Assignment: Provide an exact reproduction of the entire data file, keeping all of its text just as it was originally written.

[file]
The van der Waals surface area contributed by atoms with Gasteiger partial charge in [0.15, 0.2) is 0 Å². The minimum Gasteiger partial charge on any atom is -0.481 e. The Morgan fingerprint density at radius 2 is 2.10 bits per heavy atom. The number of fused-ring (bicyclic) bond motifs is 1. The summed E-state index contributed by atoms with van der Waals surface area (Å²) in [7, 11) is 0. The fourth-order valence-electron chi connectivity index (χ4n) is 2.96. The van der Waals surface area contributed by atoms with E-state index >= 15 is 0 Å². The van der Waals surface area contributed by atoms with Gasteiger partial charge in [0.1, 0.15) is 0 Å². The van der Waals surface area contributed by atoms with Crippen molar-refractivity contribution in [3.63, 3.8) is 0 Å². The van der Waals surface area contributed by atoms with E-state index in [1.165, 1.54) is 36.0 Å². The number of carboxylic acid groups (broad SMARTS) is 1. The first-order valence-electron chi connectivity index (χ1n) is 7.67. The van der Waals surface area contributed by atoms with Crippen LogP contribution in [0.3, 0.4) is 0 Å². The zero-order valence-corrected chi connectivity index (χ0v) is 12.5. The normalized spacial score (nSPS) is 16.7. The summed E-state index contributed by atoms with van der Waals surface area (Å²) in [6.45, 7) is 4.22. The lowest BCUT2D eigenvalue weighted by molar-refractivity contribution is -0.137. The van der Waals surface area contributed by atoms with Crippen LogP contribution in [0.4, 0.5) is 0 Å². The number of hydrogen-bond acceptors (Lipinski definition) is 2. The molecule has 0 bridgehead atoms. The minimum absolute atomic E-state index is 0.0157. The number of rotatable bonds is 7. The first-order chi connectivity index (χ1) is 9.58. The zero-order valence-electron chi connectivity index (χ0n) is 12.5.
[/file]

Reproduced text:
The van der Waals surface area contributed by atoms with Gasteiger partial charge in [0.15, 0.2) is 0 Å². The minimum Gasteiger partial charge on any atom is -0.481 e. The Morgan fingerprint density at radius 2 is 2.10 bits per heavy atom. The number of fused-ring (bicyclic) bond motifs is 1. The summed E-state index contributed by atoms with van der Waals surface area (Å²) in [7, 11) is 0. The fourth-order valence-electron chi connectivity index (χ4n) is 2.96. The van der Waals surface area contributed by atoms with E-state index >= 15 is 0 Å². The van der Waals surface area contributed by atoms with Gasteiger partial charge in [0.1, 0.15) is 0 Å². The van der Waals surface area contributed by atoms with Crippen molar-refractivity contribution in [3.63, 3.8) is 0 Å². The van der Waals surface area contributed by atoms with E-state index in [1.165, 1.54) is 36.0 Å². The number of carboxylic acid groups (broad SMARTS) is 1. The first-order valence-electron chi connectivity index (χ1n) is 7.67. The van der Waals surface area contributed by atoms with Crippen LogP contribution in [0.3, 0.4) is 0 Å². The zero-order valence-corrected chi connectivity index (χ0v) is 12.5. The normalized spacial score (nSPS) is 16.7. The summed E-state index contributed by atoms with van der Waals surface area (Å²) in [6.45, 7) is 4.22. The lowest BCUT2D eigenvalue weighted by molar-refractivity contribution is -0.137. The van der Waals surface area contributed by atoms with Crippen LogP contribution in [0.4, 0.5) is 0 Å². The number of hydrogen-bond acceptors (Lipinski definition) is 2. The molecule has 0 bridgehead atoms. The minimum absolute atomic E-state index is 0.0157. The number of rotatable bonds is 7. The first-order chi connectivity index (χ1) is 9.58. The zero-order valence-electron chi connectivity index (χ0n) is 12.5.